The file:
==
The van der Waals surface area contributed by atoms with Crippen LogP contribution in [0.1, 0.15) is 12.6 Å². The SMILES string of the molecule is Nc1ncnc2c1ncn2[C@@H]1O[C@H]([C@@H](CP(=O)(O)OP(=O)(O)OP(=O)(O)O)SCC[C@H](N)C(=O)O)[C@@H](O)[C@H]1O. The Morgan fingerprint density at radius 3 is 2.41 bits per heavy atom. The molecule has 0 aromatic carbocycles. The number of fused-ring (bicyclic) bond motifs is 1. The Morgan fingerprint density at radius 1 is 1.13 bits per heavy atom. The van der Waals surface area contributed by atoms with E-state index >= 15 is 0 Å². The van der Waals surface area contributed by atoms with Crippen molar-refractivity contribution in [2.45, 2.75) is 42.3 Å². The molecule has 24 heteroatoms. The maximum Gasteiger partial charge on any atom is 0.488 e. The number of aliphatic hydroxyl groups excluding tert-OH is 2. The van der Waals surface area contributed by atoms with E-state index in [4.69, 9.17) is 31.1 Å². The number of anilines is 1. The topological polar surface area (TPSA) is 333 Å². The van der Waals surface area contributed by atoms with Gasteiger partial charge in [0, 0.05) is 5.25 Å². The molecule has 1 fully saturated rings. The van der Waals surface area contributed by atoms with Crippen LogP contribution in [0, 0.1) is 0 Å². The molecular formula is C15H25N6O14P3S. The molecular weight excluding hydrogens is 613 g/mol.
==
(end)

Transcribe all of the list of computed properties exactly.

The van der Waals surface area contributed by atoms with Crippen LogP contribution in [0.1, 0.15) is 12.6 Å². The SMILES string of the molecule is Nc1ncnc2c1ncn2[C@@H]1O[C@H]([C@@H](CP(=O)(O)OP(=O)(O)OP(=O)(O)O)SCC[C@H](N)C(=O)O)[C@@H](O)[C@H]1O. The Morgan fingerprint density at radius 3 is 2.41 bits per heavy atom. The molecule has 0 aromatic carbocycles. The number of fused-ring (bicyclic) bond motifs is 1. The Morgan fingerprint density at radius 1 is 1.13 bits per heavy atom. The van der Waals surface area contributed by atoms with E-state index >= 15 is 0 Å². The van der Waals surface area contributed by atoms with Crippen molar-refractivity contribution in [2.45, 2.75) is 42.3 Å². The molecule has 24 heteroatoms. The maximum Gasteiger partial charge on any atom is 0.488 e. The number of aliphatic hydroxyl groups excluding tert-OH is 2. The van der Waals surface area contributed by atoms with E-state index in [4.69, 9.17) is 31.1 Å². The number of anilines is 1. The topological polar surface area (TPSA) is 333 Å². The van der Waals surface area contributed by atoms with Gasteiger partial charge in [0, 0.05) is 5.25 Å². The molecule has 1 fully saturated rings. The van der Waals surface area contributed by atoms with Crippen LogP contribution in [0, 0.1) is 0 Å². The molecular formula is C15H25N6O14P3S. The molecular weight excluding hydrogens is 613 g/mol.